Home Health Services
Does Medicare Cover Home Health Care?
Home health care services are a valuable Medicare benefit that provides skilled nursing care, therapy and other aid to people who are largely or entirely confined to their homes.
To be covered, the services must be ordered by a doctor, and a home health agency that Medicare has certified must provide the care.
Medicare (Part A and/or Part B) typically covers the following home health services:
- Part-time or “intermittent” skilled nursing care such as changing wound dressings, feeding through a tube and injecting medicine, provided on a part-time or intermittent basis. Your combined home nursing and personal care cannot exceed eight hours a day or 28 hours a week, except in limited circumstances. If you need full-time or long-term nursing care, you probably will not qualify for home health benefits.
- Home health aides to assist with personal activities such as bathing, dressing or going to the bathroom if such help is necessary because of your illness or injury. Medicare covers these services only if you also are getting skilled nursing or therapy.
- Occupational, physical and speech therapy with professional therapists to restore or improve your ability to perform everyday tasks, speak or walk in the aftermath of an illness or injury or to help keep your condition from getting worse.
- Medical social services such as counseling for social or emotional concerns related to your illness or injury if you’re receiving skilled care and help finding community resources if you need them.
- Medical supplies such as catheters and wound dressings related to your condition when your home health agency provides them. This might also include durable medical equipment from the home health agency, such as walkers or wheelchairs, but for those Medicare does not pay the full cost. You usually are responsible for 20 percent of the Medicare-approved amount.
- Osteoporosis drugs for women that are injected – Medicare helps pay for an injectable drug for osteoporosis and visits by a home health nurse to inject the drug if you meet these conditions
Generally, your home health care agency coordinates the services the doctor orders for you.
Medicare does not pay for:
- 24-hour-a-day care at home
- Meals delivered to your home
- Homemaker services (like shopping, cleaning, and laundry), when this is the only care you need
- Custodial or personal care (like bathing, dressing, or using the bathroom), when this is the only care you need
Note: If you have a Medicare Advantage plan, your plan may cover some services not covered by original Medicare. Check with your insurance agent to ask what home healthcare benefits may be covered by your plan.
Who is eligible?
To be eligible for Medicare home health benefits, you must meet all of these conditions:
- You are home bound. That means you are unable to leave home without considerable effort or without the aid of another person or a device such as a wheelchair or a walker.
- You have been certified by a doctor, or by a medical professional who works directly with a doctor (such as a nurse practitioner), as being in need of intermittent occupational therapy, physical therapy, skilled nursing care and/or speech-language therapy.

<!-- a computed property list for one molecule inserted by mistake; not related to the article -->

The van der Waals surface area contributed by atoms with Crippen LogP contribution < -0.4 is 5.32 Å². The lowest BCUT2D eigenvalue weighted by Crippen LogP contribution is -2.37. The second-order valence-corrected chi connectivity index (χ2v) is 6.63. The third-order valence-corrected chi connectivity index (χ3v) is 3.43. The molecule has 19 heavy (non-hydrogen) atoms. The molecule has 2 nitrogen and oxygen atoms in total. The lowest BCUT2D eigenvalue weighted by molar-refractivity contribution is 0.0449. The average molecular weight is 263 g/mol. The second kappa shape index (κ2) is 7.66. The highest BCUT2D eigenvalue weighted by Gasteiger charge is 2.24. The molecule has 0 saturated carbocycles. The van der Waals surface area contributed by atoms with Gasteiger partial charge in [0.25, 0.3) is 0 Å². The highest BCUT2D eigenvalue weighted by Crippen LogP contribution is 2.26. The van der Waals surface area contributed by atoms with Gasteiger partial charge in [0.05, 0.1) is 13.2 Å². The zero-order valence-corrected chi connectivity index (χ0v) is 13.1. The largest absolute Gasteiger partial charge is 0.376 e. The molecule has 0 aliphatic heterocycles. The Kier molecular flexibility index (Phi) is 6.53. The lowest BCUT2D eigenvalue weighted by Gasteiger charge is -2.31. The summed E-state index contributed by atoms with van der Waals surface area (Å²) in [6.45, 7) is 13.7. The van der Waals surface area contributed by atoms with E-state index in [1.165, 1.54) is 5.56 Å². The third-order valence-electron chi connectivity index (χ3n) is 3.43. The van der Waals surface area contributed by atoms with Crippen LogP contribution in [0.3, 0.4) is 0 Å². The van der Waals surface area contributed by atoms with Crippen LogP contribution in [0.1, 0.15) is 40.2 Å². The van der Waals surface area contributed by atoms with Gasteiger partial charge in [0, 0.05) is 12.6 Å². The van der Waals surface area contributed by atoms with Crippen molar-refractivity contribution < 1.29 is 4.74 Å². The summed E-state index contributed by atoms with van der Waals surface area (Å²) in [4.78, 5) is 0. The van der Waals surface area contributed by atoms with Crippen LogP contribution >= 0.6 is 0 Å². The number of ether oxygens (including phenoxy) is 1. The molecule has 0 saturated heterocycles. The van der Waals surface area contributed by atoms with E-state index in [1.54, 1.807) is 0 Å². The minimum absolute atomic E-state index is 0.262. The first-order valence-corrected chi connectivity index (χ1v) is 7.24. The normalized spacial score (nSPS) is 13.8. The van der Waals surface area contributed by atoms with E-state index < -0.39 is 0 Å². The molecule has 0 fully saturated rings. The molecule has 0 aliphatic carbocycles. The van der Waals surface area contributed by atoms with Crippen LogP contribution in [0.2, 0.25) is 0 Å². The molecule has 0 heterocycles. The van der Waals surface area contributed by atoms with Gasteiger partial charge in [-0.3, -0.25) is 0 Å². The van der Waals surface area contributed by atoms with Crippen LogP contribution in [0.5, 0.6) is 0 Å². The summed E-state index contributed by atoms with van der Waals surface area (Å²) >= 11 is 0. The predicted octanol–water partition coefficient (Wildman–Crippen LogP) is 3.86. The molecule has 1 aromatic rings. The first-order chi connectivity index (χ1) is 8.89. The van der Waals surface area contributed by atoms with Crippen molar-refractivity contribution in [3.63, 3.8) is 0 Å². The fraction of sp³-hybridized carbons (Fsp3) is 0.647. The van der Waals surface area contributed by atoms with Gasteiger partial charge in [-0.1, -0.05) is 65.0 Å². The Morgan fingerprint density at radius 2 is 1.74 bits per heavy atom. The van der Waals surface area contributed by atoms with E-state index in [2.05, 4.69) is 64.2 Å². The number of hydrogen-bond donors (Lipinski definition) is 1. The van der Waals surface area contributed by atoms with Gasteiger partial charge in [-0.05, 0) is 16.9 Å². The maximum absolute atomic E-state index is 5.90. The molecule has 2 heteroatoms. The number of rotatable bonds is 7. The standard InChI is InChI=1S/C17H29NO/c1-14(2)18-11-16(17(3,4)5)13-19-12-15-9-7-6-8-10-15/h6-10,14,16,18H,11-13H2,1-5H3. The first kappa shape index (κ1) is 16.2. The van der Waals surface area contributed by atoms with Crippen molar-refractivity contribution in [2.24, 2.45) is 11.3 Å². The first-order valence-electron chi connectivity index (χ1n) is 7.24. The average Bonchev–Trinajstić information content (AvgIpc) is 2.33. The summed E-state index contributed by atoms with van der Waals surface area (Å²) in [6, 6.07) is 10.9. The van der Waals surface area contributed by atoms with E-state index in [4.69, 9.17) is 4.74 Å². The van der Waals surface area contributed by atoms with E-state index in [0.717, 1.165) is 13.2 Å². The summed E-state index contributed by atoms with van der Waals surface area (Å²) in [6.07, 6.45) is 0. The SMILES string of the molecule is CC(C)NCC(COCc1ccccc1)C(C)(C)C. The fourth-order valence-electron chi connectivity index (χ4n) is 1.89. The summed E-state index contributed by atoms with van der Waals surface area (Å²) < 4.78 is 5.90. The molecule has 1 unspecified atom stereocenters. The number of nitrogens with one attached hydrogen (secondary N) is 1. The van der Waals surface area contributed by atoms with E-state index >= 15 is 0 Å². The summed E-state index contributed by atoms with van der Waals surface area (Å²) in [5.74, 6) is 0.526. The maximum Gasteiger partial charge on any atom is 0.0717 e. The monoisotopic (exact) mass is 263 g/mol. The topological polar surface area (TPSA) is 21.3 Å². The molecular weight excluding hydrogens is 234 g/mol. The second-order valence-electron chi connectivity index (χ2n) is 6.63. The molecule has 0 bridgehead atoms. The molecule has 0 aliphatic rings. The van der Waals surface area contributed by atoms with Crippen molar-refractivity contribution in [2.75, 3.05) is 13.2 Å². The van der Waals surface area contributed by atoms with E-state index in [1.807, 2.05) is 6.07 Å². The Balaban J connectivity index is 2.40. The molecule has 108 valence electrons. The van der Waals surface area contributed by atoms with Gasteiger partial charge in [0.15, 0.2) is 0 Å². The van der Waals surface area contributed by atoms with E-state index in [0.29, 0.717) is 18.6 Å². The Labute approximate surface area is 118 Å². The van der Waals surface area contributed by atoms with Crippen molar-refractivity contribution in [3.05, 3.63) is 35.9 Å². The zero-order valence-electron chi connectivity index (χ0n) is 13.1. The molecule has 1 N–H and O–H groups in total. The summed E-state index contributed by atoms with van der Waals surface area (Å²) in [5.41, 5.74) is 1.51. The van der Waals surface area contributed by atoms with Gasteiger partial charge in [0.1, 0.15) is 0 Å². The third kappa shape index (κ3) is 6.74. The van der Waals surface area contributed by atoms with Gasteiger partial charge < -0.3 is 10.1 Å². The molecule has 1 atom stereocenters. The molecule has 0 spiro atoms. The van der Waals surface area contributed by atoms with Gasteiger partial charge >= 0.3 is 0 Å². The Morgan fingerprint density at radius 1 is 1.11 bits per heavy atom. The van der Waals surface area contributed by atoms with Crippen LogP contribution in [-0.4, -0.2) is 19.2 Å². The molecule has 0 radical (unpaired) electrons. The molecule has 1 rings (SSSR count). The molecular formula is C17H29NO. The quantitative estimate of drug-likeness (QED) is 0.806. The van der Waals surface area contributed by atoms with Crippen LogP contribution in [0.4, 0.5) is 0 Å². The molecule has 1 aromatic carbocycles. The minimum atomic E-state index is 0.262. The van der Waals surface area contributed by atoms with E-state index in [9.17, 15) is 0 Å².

- That certification arises from a documented, face-to-face encounter with the medical professional no more than 90 days before or 30 days after the start of home health care.
- You are under a plan of care that a doctor established and reviews regularly. The plan should include what services you need and how often, who will provide them, what supplies are required and what results the doctor expects.
- Medicare has approved the home health agency caring for you.
You’re not eligible for the home health benefit if you need more than part-time or “intermittent” skilled nursing care. You may leave home for medical treatment or short, infrequent absences for non-medical reasons, like attending religious services. You can still get home health care if you attend adult day care.
Your costs with Original Medicare
- $0 for home health care services.
- 20% of the Medicare-approved amount for durable medical equipment (DME) .
Before you start getting your home health care, the home health agency should tell you how much Medicare will pay. The agency should also tell you if any items or services they give you aren’t covered by Medicare, and how much you’ll have to pay for them.
This should be explained by both talking with you and in writing. The home health agency should give you a notice called the Advance Beneficiary Notice before giving you services and supplies that Medicare doesn’t cover.
Medicare’s website has a search and comparison tool to help you find certified home health agencies in your area. If you have original Medicare, Parts A and B, you can choose any approved agency.
Medicare Advantage (Part C)
If you have a Medicare Advantage plan from a private insurance company, you may have to use an agency that is in the plan’s network.
Before you start receiving care, the agency should let you know, verbally and in writing, whether some of the services they provide are not covered by Medicare and what you would pay for them.